BRISTOL - A brother and sister will put their spelling skills to the test as they compete not only against other students, but also against each other.
Misty and Shane King of Bristol have been studying together every day for the 22nd annual Tribune Chronicle Spelling Bee coming up on Monday. Although they hold different interests, one thing they do have in common is a fierce competitive drive.
"They like competition, with each other especially," said their mom, Ellie. "Shane seems like he's going to be more aggressive because of competing with his sister. Misty is just all-around competitive in everything," she said.
Misty, a fifth-grader, is making her second appearance at the bee, whereas Shane, a seventh-grader, will step onto the platform for the first time.
Shane said his favorite word to spell is "supercalifragilisticexpialidocious."
"There's 34 letters," he said.
If you go
WHAT: 22nd annual Tribune Chronicle Spelling Bee
WHEN: 6 p.m. Monday
WHERE: LaBrae High School auditorium
Misty said she doesn't have a favorite word in particular, but both admit their nerves sometimes get the best of them.
"Shane has a tendency to rush through it because he's nervous and realize it right after when its too late. Misty thinks about it, but then her nerves rattle her," Ellie said.
Misty and Shane said they aren't looking forward to facing off against former winners.
Returning champion Rebekah Stanhope, a sixth-grader from Badger, took first place in last year's bee. This will be her fifth year in the competition.
Also returning is Abbigayle Grace, a fifth-grader from Champion, who placed second in the Trumbull County bee.
This year's prizes include the Merriam-Webster's Third New International Dictionary and the Sugarman Award, $100 Series EE U.S. Savings Bond from Jay Sugarman for first place; Merriam-Webster's Collegiate Dictionary, 11th Ed. for second place; and $20 gift certificates for third and fourth place.
In addition to trophies awarded to the top four spellers, the champion of the bee earns a trip to Washington, D.C., to compete in the Scripps National Spelling Bee finals.
Scripps' purpose is to help students improve their spelling, increase their vocabularies, learn concepts and develop correct English usage that will help them all their lives.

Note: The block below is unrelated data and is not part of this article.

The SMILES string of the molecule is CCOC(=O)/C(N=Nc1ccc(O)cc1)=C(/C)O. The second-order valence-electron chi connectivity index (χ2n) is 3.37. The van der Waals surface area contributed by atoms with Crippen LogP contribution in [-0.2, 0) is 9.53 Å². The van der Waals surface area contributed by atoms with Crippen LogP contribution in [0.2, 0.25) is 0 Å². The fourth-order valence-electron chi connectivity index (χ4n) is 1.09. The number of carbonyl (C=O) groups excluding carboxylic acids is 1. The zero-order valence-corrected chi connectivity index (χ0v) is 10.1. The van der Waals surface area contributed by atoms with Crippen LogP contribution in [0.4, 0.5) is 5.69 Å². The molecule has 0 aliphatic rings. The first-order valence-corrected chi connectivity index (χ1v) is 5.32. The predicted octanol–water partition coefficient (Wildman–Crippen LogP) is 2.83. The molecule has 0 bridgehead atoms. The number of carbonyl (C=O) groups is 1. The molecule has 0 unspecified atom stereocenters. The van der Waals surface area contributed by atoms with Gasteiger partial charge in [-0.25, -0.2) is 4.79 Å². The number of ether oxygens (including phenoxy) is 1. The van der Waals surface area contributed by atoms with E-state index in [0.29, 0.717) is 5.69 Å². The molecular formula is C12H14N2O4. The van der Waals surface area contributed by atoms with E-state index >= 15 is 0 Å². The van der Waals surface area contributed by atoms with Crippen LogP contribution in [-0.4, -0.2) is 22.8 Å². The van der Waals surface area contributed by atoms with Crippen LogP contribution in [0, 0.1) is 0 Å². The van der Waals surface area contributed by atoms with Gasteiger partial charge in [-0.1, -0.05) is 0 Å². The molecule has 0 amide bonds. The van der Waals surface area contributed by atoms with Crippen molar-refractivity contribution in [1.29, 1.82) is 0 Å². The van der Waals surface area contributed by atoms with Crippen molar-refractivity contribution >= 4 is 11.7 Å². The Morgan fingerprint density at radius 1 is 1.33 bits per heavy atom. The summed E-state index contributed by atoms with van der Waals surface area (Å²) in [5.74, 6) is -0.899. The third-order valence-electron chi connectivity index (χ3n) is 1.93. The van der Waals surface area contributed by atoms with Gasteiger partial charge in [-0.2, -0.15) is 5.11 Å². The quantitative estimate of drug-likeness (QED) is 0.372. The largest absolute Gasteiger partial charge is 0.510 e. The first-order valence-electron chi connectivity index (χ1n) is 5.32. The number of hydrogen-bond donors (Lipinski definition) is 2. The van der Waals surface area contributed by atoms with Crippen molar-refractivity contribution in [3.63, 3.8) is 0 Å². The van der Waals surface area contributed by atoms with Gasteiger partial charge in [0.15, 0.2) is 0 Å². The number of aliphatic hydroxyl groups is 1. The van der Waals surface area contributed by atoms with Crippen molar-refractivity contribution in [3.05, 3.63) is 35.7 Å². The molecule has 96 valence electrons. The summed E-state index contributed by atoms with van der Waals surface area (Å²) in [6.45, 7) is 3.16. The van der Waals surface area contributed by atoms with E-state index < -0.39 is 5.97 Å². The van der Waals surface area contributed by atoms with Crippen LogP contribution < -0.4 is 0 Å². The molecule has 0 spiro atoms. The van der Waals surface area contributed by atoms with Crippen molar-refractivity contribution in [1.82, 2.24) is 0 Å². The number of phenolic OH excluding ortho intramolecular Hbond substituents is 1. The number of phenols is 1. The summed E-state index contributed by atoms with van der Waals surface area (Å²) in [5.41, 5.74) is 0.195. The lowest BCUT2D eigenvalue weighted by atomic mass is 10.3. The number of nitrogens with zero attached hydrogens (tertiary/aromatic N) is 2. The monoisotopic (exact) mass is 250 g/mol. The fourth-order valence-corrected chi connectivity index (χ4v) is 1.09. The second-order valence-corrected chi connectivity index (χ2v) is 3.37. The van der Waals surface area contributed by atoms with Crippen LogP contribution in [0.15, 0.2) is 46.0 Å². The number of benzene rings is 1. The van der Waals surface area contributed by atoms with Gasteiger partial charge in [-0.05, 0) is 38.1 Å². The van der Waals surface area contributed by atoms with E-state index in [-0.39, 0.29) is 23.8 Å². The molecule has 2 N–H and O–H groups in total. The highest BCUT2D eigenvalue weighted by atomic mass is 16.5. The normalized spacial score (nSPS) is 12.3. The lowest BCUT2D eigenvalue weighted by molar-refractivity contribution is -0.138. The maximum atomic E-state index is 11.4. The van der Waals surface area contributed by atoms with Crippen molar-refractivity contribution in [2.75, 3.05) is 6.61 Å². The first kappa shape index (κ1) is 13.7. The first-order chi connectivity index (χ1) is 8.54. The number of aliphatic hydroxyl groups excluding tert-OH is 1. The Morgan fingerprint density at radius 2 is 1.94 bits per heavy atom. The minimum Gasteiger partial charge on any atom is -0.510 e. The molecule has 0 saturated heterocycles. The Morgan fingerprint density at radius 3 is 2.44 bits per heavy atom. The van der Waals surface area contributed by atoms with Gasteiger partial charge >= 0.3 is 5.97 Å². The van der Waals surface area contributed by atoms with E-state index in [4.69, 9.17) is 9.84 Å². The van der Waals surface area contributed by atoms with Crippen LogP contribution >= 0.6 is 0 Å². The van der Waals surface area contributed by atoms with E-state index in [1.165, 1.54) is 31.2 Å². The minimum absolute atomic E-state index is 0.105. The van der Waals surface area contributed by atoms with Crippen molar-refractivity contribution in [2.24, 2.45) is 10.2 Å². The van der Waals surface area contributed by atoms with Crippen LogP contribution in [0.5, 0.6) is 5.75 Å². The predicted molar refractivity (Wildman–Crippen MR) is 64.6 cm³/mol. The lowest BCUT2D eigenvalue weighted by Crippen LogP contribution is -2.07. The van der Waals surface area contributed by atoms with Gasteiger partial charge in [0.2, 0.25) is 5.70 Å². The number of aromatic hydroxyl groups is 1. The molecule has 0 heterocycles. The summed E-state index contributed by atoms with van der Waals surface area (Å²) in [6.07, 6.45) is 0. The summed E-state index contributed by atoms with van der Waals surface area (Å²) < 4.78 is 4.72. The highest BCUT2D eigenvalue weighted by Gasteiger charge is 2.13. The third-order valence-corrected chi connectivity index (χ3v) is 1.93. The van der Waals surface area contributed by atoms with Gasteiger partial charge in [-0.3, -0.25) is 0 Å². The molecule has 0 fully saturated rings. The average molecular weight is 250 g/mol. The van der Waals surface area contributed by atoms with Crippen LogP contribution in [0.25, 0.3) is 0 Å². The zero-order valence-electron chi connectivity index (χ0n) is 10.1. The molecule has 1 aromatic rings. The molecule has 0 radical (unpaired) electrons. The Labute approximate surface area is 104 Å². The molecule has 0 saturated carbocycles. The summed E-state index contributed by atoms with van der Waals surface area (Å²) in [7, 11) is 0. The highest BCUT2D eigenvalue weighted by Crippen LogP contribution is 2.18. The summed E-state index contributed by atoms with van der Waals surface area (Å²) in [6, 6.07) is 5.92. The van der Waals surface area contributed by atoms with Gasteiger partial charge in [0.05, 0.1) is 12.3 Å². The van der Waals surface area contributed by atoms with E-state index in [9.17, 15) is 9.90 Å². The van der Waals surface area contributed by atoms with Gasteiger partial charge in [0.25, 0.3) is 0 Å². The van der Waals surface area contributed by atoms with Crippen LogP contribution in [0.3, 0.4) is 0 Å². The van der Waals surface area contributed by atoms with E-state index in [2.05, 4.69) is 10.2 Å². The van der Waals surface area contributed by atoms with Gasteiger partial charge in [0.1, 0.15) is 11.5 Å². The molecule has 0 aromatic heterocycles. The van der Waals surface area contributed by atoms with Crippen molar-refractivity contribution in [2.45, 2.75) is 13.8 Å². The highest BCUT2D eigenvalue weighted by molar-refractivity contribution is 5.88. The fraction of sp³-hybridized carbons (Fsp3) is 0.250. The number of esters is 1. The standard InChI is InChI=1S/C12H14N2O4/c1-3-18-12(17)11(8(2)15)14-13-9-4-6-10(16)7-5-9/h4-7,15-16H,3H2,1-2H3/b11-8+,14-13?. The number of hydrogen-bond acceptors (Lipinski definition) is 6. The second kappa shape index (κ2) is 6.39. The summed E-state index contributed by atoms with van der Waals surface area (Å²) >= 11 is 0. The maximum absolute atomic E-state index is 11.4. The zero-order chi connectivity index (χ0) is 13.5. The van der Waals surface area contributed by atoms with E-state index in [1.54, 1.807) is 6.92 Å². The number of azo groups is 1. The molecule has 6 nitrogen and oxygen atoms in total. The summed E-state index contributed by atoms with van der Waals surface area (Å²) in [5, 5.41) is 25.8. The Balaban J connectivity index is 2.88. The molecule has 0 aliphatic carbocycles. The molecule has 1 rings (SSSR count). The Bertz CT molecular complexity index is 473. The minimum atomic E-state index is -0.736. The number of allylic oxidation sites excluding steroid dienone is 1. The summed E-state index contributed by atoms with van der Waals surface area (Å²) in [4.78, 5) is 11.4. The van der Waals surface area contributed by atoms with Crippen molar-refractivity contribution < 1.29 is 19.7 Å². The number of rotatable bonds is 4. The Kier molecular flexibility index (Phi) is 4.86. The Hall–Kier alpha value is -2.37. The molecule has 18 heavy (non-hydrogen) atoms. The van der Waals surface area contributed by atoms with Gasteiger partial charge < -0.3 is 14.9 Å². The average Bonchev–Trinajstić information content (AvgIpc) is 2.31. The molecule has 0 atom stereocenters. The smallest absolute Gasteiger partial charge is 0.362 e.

Thirty-three students will compete in this year's Tribune Chronicle bee, with third-grader Nathaniel Fox of Lakeview Elementary being the youngest competitor.
"We're very excited for all the students to compete in this year's spelling bee. They all practice so hard, and they're all champions," said Tribune Chronicle events coordinator Sue Shafer. "They're really brave to put themselves on the line and spell before a crowd of people. I marvel at their composure every year.''
The bee is open to students who have not reached their 16th birthday on or before the date of the national finals, who have not passed beyond the eighth grade by Feb. 1, and who attend public, private, parochial and home schools.
Misty first got the urge to compete last year after attending the Ohio State Fair, and she spelled her way to runner-up her first time participating in the Tribune Chronicle bee.
"I like how challenging it is," she said, adding that her favorite thing about the bee is the competition.
And Misty, 11, is no stranger to competition, being involved in several sports as well as sharing a home with seven other siblings, many of whom help their brother and sister exercise their spelling skills.
An interest in stringing letters together to form difficult words is a new interest for Shane, who usually enjoys playing video games, said Ellie.
"He's not regularly a studier so this has put a little fire under him. His grades were way down and then he studied real hard to get them up. I think seeing the benefit of it has inspired him to do better," she said.
Misty and Shane shared their excitement about Monday's competition, both describing the opportunity to compete against each other as "cool."